We live in a fast world. We can travel to the other side of the Earth in several hours. We can see information from anywhere in a couple milliseconds. We can publish our own thoughts with the click of a button.
Our society and our technology sees speed as a central focus. Moreover, speed is one of the key ways to improve something. Ask anyone how to make something, anything better, and it is very likely that he will respond with “make it faster?”. Indeed, the notion of speed is essential to an “action-oriented” perspective of the world. If we see the world as a series of actions and interactions, it is certainly desirable that those actions occur as quickly and efficiently as possible. Only then are we responsive and responsible as individuals and as a society.
The origin of this need for speed is in the sense of control. When our dictums are executed promptly we feel that there is not a very great divide between what we want the world to be and what it actually is. In other words, we feel that we are in control. On the other hand, it is important that the commands of those in control are executed quickly, because slow execution leads to bureaucracy. When a military leader gives an order he expects it to be followed (literally) immediately. When the Supreme Court makes a decision it is effective immediately. And when you say “I want ___” you really mean “I want ___ now“.
The implication of this is that as a society gets more advanced and a power hierarchy (read: organized government) becomes more stable, everything happens orders of magnitudes faster. Our technology enables us to automate and improve day-to-day actions. Cars allow us to travel miles in minutes, airplanes allow us to travel to new countries in hours. The Internet allows us to transmit information at the speed of light. Telephones and cell phones have revolutionized communication.
But all this technology results in even more demand for immediacy. We used to expect others to reply to our mails in days. Now we expect them to e-mail us in hours, even minutes. Updates posted on Facebook easily accumulate hundreds of comments in less than an hour. In a world that revolves in the blink of an eye, those who are not immediate are left behind. There is enormous pressure to give a response to something as fast as possible.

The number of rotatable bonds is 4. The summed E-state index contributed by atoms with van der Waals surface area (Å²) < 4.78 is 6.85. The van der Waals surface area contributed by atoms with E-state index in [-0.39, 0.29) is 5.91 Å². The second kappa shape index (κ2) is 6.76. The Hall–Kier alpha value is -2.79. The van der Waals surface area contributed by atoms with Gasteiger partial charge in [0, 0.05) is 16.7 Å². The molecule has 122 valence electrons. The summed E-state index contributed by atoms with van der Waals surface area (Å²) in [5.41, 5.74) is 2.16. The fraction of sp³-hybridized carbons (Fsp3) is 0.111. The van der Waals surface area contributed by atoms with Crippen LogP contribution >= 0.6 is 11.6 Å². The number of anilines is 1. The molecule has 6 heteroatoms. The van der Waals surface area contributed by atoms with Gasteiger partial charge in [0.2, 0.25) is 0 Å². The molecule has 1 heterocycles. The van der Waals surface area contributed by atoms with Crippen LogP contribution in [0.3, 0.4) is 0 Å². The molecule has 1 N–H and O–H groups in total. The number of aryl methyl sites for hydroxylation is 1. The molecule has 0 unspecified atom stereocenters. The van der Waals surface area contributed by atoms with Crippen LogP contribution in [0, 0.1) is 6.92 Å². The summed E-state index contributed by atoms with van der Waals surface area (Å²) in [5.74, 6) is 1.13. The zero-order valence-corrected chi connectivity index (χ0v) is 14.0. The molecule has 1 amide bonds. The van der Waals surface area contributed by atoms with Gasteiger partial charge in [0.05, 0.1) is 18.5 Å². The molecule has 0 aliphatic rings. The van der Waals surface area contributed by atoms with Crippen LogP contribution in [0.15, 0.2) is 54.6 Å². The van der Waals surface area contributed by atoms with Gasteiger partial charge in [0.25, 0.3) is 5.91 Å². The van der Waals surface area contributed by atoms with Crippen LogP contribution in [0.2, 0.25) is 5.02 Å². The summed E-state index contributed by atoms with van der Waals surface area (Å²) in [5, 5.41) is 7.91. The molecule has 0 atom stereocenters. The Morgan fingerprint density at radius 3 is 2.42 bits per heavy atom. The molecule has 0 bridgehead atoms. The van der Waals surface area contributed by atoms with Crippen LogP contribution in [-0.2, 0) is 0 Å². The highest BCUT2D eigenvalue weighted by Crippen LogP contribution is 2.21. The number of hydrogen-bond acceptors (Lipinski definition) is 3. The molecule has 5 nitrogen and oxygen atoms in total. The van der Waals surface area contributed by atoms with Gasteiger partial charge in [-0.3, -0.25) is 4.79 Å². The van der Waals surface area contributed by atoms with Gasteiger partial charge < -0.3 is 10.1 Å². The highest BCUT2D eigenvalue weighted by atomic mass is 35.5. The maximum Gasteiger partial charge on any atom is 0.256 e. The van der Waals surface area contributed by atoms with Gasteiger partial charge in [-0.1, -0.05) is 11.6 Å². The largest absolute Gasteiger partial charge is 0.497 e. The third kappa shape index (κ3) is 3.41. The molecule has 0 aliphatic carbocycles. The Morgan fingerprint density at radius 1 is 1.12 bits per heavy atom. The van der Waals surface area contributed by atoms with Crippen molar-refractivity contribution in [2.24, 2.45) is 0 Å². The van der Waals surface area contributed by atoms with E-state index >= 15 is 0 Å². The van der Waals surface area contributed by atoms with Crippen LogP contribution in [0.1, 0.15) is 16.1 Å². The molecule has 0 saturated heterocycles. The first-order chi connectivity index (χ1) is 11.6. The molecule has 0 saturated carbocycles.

This is not a good thing. A society or culture that demands too much immediacy is bound to value quantity over quality. Our government is in fact a victim of this sort of “immediacy overload”. We demand results as soon as possible, and the moment some government initiative falters half the country criticizes Barack Obama. We want results and we want them fast. The result is that not only is it better not to do anything at all than to take risks, the government is transformed into a hulking bureaucracy paranoid of failure. In this sense, our own (perhaps unreasonable) demands on our government, our demands of simultaneous quality and immediacy, are guilty of producing some of the most-criticized aspects of our government.
The educational system is another example of immediacy gone wrong. Parents, the state, and students themselves demand results that show not only that they are improving but that they are constantly improving. In other words, they want updates every step of the way. They want immediacy. Thus we have a deluge of standardized tests, test review sessions, various tests in school, etc. The ills of testing overload are familiar, but now it is clear that these ills are actually caused by an unreasonable demand for immediacy.
The next time you are doing anything under pressure, such as writing an essay, doing a project, or anything on-the-job, take account of the effects of the demand for immediacy. Recognize how fast you are expected to work and gauge the effect of that demand on your productivity, quality, and creativity. The great discoveries of science and the great literary works were not envisioned under the pressure to churn some result out every second.